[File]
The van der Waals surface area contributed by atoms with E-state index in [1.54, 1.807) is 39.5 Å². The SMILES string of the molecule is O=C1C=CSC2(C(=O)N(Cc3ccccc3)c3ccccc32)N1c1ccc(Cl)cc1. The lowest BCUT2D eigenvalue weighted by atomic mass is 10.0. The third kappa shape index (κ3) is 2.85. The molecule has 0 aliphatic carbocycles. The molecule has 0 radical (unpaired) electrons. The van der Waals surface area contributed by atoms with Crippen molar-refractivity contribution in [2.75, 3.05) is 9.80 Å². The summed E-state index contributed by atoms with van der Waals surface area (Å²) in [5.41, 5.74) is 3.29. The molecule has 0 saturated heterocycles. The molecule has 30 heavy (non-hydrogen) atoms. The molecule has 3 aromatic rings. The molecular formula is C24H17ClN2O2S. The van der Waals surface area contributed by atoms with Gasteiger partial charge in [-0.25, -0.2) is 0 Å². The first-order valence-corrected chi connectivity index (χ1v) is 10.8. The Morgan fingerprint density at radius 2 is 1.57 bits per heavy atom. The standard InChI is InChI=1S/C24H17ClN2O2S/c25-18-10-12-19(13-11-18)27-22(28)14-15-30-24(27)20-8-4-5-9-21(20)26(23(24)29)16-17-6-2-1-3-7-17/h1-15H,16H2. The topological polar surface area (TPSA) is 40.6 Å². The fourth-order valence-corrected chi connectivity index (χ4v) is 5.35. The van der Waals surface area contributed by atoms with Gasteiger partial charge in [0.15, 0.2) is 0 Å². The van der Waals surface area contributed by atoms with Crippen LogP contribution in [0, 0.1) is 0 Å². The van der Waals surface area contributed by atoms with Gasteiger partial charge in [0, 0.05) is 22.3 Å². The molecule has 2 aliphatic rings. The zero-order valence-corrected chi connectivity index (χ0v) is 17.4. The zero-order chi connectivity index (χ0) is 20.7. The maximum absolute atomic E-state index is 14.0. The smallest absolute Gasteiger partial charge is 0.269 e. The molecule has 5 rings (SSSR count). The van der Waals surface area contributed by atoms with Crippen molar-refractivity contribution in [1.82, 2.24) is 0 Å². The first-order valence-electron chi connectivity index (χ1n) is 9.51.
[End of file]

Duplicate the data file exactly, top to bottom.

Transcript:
The van der Waals surface area contributed by atoms with E-state index in [1.54, 1.807) is 39.5 Å². The SMILES string of the molecule is O=C1C=CSC2(C(=O)N(Cc3ccccc3)c3ccccc32)N1c1ccc(Cl)cc1. The lowest BCUT2D eigenvalue weighted by atomic mass is 10.0. The third kappa shape index (κ3) is 2.85. The molecule has 0 aliphatic carbocycles. The molecule has 0 radical (unpaired) electrons. The van der Waals surface area contributed by atoms with Crippen molar-refractivity contribution in [2.75, 3.05) is 9.80 Å². The summed E-state index contributed by atoms with van der Waals surface area (Å²) in [5.41, 5.74) is 3.29. The molecule has 0 saturated heterocycles. The molecule has 30 heavy (non-hydrogen) atoms. The molecule has 3 aromatic rings. The molecular formula is C24H17ClN2O2S. The van der Waals surface area contributed by atoms with Gasteiger partial charge in [-0.25, -0.2) is 0 Å². The first-order valence-corrected chi connectivity index (χ1v) is 10.8. The Morgan fingerprint density at radius 2 is 1.57 bits per heavy atom. The standard InChI is InChI=1S/C24H17ClN2O2S/c25-18-10-12-19(13-11-18)27-22(28)14-15-30-24(27)20-8-4-5-9-21(20)26(23(24)29)16-17-6-2-1-3-7-17/h1-15H,16H2. The topological polar surface area (TPSA) is 40.6 Å². The fourth-order valence-corrected chi connectivity index (χ4v) is 5.35. The van der Waals surface area contributed by atoms with Gasteiger partial charge in [0.15, 0.2) is 0 Å². The van der Waals surface area contributed by atoms with Crippen LogP contribution in [0, 0.1) is 0 Å². The van der Waals surface area contributed by atoms with Gasteiger partial charge in [0, 0.05) is 22.3 Å². The molecule has 2 aliphatic rings. The zero-order valence-corrected chi connectivity index (χ0v) is 17.4. The zero-order chi connectivity index (χ0) is 20.7. The maximum absolute atomic E-state index is 14.0. The smallest absolute Gasteiger partial charge is 0.269 e. The molecule has 5 rings (SSSR count). The van der Waals surface area contributed by atoms with Crippen molar-refractivity contribution in [1.82, 2.24) is 0 Å². The first-order valence-electron chi connectivity index (χ1n) is 9.51.